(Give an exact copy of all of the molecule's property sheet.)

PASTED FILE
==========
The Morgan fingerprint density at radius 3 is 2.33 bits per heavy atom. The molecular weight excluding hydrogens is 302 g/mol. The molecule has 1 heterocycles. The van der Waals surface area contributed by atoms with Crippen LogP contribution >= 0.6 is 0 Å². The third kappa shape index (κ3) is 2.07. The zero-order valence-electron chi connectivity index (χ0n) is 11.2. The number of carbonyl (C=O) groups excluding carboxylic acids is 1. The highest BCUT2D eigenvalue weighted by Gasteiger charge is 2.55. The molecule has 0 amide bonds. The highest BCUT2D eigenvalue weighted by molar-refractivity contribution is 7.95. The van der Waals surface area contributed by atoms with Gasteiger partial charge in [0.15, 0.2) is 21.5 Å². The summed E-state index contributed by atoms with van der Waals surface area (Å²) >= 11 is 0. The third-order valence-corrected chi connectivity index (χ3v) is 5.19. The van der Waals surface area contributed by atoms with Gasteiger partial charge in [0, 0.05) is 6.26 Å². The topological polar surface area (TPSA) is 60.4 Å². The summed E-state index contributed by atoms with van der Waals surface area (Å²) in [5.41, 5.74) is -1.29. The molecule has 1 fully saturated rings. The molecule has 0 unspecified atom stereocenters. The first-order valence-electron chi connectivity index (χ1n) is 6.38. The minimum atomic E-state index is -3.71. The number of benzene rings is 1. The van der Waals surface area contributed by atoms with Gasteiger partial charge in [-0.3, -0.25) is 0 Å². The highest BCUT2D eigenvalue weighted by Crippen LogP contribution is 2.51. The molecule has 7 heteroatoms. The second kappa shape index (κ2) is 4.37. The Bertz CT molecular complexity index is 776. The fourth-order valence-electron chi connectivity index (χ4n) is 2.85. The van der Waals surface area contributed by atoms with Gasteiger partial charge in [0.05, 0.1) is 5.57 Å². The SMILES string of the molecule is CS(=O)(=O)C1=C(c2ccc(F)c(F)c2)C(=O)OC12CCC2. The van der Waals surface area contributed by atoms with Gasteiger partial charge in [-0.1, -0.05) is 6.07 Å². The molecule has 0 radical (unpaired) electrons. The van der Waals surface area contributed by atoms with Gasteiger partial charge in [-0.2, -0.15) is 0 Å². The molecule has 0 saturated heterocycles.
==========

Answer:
The Morgan fingerprint density at radius 3 is 2.33 bits per heavy atom. The molecular weight excluding hydrogens is 302 g/mol. The molecule has 1 heterocycles. The van der Waals surface area contributed by atoms with Crippen LogP contribution >= 0.6 is 0 Å². The third kappa shape index (κ3) is 2.07. The zero-order valence-electron chi connectivity index (χ0n) is 11.2. The number of carbonyl (C=O) groups excluding carboxylic acids is 1. The highest BCUT2D eigenvalue weighted by Gasteiger charge is 2.55. The molecule has 0 amide bonds. The highest BCUT2D eigenvalue weighted by molar-refractivity contribution is 7.95. The van der Waals surface area contributed by atoms with Gasteiger partial charge in [0.15, 0.2) is 21.5 Å². The summed E-state index contributed by atoms with van der Waals surface area (Å²) >= 11 is 0. The third-order valence-corrected chi connectivity index (χ3v) is 5.19. The van der Waals surface area contributed by atoms with Gasteiger partial charge in [0, 0.05) is 6.26 Å². The topological polar surface area (TPSA) is 60.4 Å². The summed E-state index contributed by atoms with van der Waals surface area (Å²) in [5.41, 5.74) is -1.29. The molecule has 1 fully saturated rings. The molecule has 0 unspecified atom stereocenters. The first-order valence-electron chi connectivity index (χ1n) is 6.38. The minimum atomic E-state index is -3.71. The number of benzene rings is 1. The van der Waals surface area contributed by atoms with Gasteiger partial charge in [-0.3, -0.25) is 0 Å². The highest BCUT2D eigenvalue weighted by Crippen LogP contribution is 2.51. The molecule has 7 heteroatoms. The second kappa shape index (κ2) is 4.37. The Bertz CT molecular complexity index is 776. The fourth-order valence-electron chi connectivity index (χ4n) is 2.85. The van der Waals surface area contributed by atoms with Gasteiger partial charge in [0.05, 0.1) is 5.57 Å². The SMILES string of the molecule is CS(=O)(=O)C1=C(c2ccc(F)c(F)c2)C(=O)OC12CCC2. The van der Waals surface area contributed by atoms with Gasteiger partial charge in [-0.1, -0.05) is 6.07 Å². The molecule has 0 radical (unpaired) electrons. The van der Waals surface area contributed by atoms with Gasteiger partial charge in [-0.2, -0.15) is 0 Å². The molecule has 0 saturated heterocycles.